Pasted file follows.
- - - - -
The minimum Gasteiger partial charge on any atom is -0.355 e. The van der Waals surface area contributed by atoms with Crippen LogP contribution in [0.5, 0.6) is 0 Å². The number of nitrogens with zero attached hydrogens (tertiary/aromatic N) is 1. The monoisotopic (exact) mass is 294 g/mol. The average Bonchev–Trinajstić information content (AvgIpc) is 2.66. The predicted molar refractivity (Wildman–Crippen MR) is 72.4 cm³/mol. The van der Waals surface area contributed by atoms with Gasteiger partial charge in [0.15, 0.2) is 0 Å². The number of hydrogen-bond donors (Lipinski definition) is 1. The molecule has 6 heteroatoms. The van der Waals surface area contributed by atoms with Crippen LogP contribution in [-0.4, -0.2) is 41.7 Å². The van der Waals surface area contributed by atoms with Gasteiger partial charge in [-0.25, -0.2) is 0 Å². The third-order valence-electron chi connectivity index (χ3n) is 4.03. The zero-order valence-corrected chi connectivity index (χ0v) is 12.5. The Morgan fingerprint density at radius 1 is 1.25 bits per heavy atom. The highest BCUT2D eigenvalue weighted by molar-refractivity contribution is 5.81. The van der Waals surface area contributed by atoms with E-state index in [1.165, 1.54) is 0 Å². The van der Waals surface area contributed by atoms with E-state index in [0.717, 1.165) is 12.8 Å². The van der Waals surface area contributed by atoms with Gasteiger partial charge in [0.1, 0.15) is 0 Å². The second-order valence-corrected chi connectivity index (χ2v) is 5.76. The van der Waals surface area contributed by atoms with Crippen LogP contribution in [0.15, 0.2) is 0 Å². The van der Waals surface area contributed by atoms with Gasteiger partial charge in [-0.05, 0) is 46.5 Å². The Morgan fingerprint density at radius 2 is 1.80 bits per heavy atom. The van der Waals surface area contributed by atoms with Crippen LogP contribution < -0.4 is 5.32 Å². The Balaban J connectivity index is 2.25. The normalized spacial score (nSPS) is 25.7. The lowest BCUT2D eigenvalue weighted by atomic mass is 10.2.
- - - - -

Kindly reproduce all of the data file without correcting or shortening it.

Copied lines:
The minimum Gasteiger partial charge on any atom is -0.355 e. The van der Waals surface area contributed by atoms with Crippen LogP contribution in [0.5, 0.6) is 0 Å². The number of nitrogens with zero attached hydrogens (tertiary/aromatic N) is 1. The monoisotopic (exact) mass is 294 g/mol. The average Bonchev–Trinajstić information content (AvgIpc) is 2.66. The predicted molar refractivity (Wildman–Crippen MR) is 72.4 cm³/mol. The van der Waals surface area contributed by atoms with Gasteiger partial charge in [0.15, 0.2) is 0 Å². The number of hydrogen-bond donors (Lipinski definition) is 1. The molecule has 6 heteroatoms. The van der Waals surface area contributed by atoms with Crippen LogP contribution in [-0.4, -0.2) is 41.7 Å². The van der Waals surface area contributed by atoms with Gasteiger partial charge in [-0.25, -0.2) is 0 Å². The third-order valence-electron chi connectivity index (χ3n) is 4.03. The zero-order valence-corrected chi connectivity index (χ0v) is 12.5. The Morgan fingerprint density at radius 1 is 1.25 bits per heavy atom. The highest BCUT2D eigenvalue weighted by molar-refractivity contribution is 5.81. The van der Waals surface area contributed by atoms with E-state index in [1.165, 1.54) is 0 Å². The van der Waals surface area contributed by atoms with E-state index in [0.717, 1.165) is 12.8 Å². The van der Waals surface area contributed by atoms with Gasteiger partial charge in [0.1, 0.15) is 0 Å². The second-order valence-corrected chi connectivity index (χ2v) is 5.76. The van der Waals surface area contributed by atoms with Crippen LogP contribution in [0.15, 0.2) is 0 Å². The van der Waals surface area contributed by atoms with Gasteiger partial charge in [-0.05, 0) is 46.5 Å². The Morgan fingerprint density at radius 2 is 1.80 bits per heavy atom. The van der Waals surface area contributed by atoms with Crippen LogP contribution < -0.4 is 5.32 Å². The Balaban J connectivity index is 2.25. The normalized spacial score (nSPS) is 25.7. The lowest BCUT2D eigenvalue weighted by atomic mass is 10.2.